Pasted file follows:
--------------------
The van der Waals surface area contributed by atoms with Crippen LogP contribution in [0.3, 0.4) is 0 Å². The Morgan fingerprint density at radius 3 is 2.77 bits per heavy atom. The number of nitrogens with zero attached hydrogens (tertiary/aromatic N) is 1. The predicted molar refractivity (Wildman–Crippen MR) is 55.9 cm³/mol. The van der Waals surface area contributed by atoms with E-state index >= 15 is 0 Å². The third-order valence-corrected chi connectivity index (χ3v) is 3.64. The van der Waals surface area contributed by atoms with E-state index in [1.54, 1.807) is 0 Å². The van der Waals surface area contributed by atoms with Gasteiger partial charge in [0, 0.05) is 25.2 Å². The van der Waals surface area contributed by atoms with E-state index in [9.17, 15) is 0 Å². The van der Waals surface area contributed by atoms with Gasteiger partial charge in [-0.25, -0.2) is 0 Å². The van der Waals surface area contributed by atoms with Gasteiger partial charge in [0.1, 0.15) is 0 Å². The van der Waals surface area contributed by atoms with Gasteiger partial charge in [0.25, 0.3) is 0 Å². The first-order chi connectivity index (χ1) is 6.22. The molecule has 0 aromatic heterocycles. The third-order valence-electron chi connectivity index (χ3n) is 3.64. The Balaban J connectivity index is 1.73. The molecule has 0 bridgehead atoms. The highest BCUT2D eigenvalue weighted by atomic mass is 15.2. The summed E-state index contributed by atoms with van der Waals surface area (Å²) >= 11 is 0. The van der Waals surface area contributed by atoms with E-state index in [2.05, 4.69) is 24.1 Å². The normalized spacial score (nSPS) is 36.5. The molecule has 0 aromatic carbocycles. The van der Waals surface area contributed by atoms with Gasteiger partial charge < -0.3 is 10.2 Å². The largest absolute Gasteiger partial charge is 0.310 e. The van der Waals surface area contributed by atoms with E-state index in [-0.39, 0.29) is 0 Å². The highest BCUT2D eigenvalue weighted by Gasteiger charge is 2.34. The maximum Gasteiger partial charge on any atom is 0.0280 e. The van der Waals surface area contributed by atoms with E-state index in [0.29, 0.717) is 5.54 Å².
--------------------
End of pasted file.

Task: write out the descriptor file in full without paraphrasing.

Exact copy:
The van der Waals surface area contributed by atoms with Crippen LogP contribution in [0.3, 0.4) is 0 Å². The Morgan fingerprint density at radius 3 is 2.77 bits per heavy atom. The number of nitrogens with zero attached hydrogens (tertiary/aromatic N) is 1. The predicted molar refractivity (Wildman–Crippen MR) is 55.9 cm³/mol. The van der Waals surface area contributed by atoms with E-state index >= 15 is 0 Å². The third-order valence-corrected chi connectivity index (χ3v) is 3.64. The van der Waals surface area contributed by atoms with E-state index in [1.54, 1.807) is 0 Å². The van der Waals surface area contributed by atoms with Gasteiger partial charge in [0, 0.05) is 25.2 Å². The van der Waals surface area contributed by atoms with E-state index in [9.17, 15) is 0 Å². The van der Waals surface area contributed by atoms with Gasteiger partial charge in [-0.25, -0.2) is 0 Å². The van der Waals surface area contributed by atoms with Gasteiger partial charge in [0.1, 0.15) is 0 Å². The van der Waals surface area contributed by atoms with Gasteiger partial charge in [0.25, 0.3) is 0 Å². The first-order chi connectivity index (χ1) is 6.22. The molecule has 0 aromatic heterocycles. The third-order valence-electron chi connectivity index (χ3n) is 3.64. The Balaban J connectivity index is 1.73. The molecule has 0 bridgehead atoms. The highest BCUT2D eigenvalue weighted by atomic mass is 15.2. The summed E-state index contributed by atoms with van der Waals surface area (Å²) >= 11 is 0. The van der Waals surface area contributed by atoms with E-state index in [2.05, 4.69) is 24.1 Å². The normalized spacial score (nSPS) is 36.5. The molecule has 0 aromatic carbocycles. The van der Waals surface area contributed by atoms with Gasteiger partial charge < -0.3 is 10.2 Å². The largest absolute Gasteiger partial charge is 0.310 e. The van der Waals surface area contributed by atoms with E-state index in [-0.39, 0.29) is 0 Å². The highest BCUT2D eigenvalue weighted by Gasteiger charge is 2.34. The maximum Gasteiger partial charge on any atom is 0.0280 e. The van der Waals surface area contributed by atoms with E-state index in [0.29, 0.717) is 5.54 Å².